RESULTS
F2
Generation
CONCLUSION
P
Generation
w+
X
X

w+
X
Y
w
Eggs
F1
Generation
w+
Sperm
w+
w+
w
w+
Eggs
F2
Generation
w
w+
w
Sperm
w+
w+
w+
w
w
w+
Concept 15.2: Sex-linked genes exhibit unique
patterns of inheritance
• In humans and some other animals, there is a
chromosomal basis of sex determination
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The Chromosomal Basis of Sex
• In humans and other mammals, there are two
varieties of sex chromosomes: a larger X
chromosome and a smaller Y chromosome
• Only the ends of the Y chromosome have
regions that are homologous with the X
chromosome
• The SRY gene on the Y chromosome codes for
the development of testes
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Fig. 15-5
X
Y
• Females are XX, and males are XY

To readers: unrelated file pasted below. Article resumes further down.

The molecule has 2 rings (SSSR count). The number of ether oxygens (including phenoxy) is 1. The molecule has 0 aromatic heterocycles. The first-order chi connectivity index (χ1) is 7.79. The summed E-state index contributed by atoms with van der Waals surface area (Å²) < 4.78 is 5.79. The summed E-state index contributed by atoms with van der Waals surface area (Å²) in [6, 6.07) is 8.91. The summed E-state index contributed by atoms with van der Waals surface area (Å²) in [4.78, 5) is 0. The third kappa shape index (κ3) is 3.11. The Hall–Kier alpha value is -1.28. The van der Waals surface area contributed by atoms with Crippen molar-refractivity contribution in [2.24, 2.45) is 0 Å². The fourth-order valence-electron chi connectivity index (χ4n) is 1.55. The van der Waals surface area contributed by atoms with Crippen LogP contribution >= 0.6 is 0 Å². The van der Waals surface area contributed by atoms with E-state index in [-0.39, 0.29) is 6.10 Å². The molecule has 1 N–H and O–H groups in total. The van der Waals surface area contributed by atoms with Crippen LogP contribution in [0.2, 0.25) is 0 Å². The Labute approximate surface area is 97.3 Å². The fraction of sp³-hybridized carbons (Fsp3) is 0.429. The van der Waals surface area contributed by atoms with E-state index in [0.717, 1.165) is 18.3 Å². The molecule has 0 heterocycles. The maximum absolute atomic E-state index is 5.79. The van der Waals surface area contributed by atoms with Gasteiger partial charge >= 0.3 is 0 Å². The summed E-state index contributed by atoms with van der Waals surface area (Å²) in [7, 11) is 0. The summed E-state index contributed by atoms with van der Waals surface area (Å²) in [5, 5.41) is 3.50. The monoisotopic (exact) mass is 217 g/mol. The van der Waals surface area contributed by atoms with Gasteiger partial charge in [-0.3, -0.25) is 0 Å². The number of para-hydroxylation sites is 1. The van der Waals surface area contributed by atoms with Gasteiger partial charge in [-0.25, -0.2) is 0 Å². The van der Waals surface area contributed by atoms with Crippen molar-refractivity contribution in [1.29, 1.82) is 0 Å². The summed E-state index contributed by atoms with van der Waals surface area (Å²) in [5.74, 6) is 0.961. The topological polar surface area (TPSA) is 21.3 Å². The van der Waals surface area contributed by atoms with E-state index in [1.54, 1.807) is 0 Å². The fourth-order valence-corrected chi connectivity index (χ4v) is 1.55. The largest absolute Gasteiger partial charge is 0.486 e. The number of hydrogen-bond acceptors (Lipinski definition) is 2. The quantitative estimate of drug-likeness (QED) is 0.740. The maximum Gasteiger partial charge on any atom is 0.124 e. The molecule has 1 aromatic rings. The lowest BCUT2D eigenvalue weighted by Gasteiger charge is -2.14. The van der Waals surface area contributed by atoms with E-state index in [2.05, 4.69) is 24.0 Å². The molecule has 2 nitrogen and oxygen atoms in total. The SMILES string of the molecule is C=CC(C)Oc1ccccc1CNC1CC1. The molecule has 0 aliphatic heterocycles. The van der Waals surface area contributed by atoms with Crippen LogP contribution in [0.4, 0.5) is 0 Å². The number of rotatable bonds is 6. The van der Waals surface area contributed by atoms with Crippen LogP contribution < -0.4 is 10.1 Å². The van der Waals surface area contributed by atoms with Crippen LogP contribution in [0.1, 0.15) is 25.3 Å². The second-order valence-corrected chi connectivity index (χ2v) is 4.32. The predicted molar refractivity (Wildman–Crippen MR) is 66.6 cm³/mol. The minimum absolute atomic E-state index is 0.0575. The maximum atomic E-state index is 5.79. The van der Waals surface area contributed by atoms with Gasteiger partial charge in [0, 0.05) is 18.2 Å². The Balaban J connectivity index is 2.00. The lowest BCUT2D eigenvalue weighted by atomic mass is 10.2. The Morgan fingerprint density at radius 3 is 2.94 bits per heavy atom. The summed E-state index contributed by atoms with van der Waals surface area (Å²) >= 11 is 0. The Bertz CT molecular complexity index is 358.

• Each ovum contains an X chromosome, while
a sperm may contain either an X or a Y
chromosome
• Other animals have different methods of sex
determination
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Fig. 15-6
44 +
XY
44 +
XX
Parents
22 +
22 +
or Y
X
Sperm
+
44 +
XX
or
22 +
X
Egg
44 +
XY
Zygotes (offspring)
(a) The X-Y system
22 +
XX
22 +
X
76 +
ZW
76 +
ZZ
32
(Diploid)
16
(Haploid)
(b) The X-0 system
(c) The Z-W system
(d) The haplo-diploid system
Inheritance of Sex-Linked Genes
• The sex chromosomes have genes for many
characters unrelated to sex
• A gene located on either sex chromosome is
called a sex-linked gene
• In humans, sex-linked usually refers to a gene
on the larger X chromosome
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• Sex-linked genes follow specific patterns of
inheritance
• For a recessive sex-linked trait to be expressed
– A female needs two copies of the allele